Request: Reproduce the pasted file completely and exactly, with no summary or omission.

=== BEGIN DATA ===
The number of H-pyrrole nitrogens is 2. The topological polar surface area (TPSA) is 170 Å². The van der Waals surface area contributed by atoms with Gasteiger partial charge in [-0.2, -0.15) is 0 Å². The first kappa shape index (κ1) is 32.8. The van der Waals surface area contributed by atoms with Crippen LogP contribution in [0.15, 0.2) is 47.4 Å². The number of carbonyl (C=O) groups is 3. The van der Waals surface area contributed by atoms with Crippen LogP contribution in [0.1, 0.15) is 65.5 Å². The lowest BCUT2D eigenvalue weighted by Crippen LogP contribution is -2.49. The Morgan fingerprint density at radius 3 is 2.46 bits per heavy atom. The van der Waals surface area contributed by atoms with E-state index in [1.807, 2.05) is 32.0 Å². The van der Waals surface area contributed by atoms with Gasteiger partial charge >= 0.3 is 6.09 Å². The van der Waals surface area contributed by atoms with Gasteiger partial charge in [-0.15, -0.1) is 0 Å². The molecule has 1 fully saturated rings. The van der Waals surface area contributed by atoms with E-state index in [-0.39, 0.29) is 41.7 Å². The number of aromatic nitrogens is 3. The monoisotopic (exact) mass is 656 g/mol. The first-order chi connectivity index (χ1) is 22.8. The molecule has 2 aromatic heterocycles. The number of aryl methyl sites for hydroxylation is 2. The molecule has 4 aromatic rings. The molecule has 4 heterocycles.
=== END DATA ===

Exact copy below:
The number of H-pyrrole nitrogens is 2. The topological polar surface area (TPSA) is 170 Å². The van der Waals surface area contributed by atoms with Gasteiger partial charge in [-0.2, -0.15) is 0 Å². The first kappa shape index (κ1) is 32.8. The van der Waals surface area contributed by atoms with Crippen LogP contribution in [0.15, 0.2) is 47.4 Å². The number of carbonyl (C=O) groups is 3. The van der Waals surface area contributed by atoms with Crippen LogP contribution in [0.1, 0.15) is 65.5 Å². The lowest BCUT2D eigenvalue weighted by Crippen LogP contribution is -2.49. The Morgan fingerprint density at radius 3 is 2.46 bits per heavy atom. The van der Waals surface area contributed by atoms with E-state index in [1.807, 2.05) is 32.0 Å². The van der Waals surface area contributed by atoms with Gasteiger partial charge >= 0.3 is 6.09 Å². The van der Waals surface area contributed by atoms with Gasteiger partial charge in [-0.15, -0.1) is 0 Å². The molecule has 1 fully saturated rings. The van der Waals surface area contributed by atoms with E-state index in [-0.39, 0.29) is 41.7 Å². The number of aromatic nitrogens is 3. The monoisotopic (exact) mass is 656 g/mol. The first-order chi connectivity index (χ1) is 22.8. The molecule has 2 aromatic heterocycles. The number of aryl methyl sites for hydroxylation is 2. The molecule has 4 aromatic rings. The molecule has 4 heterocycles.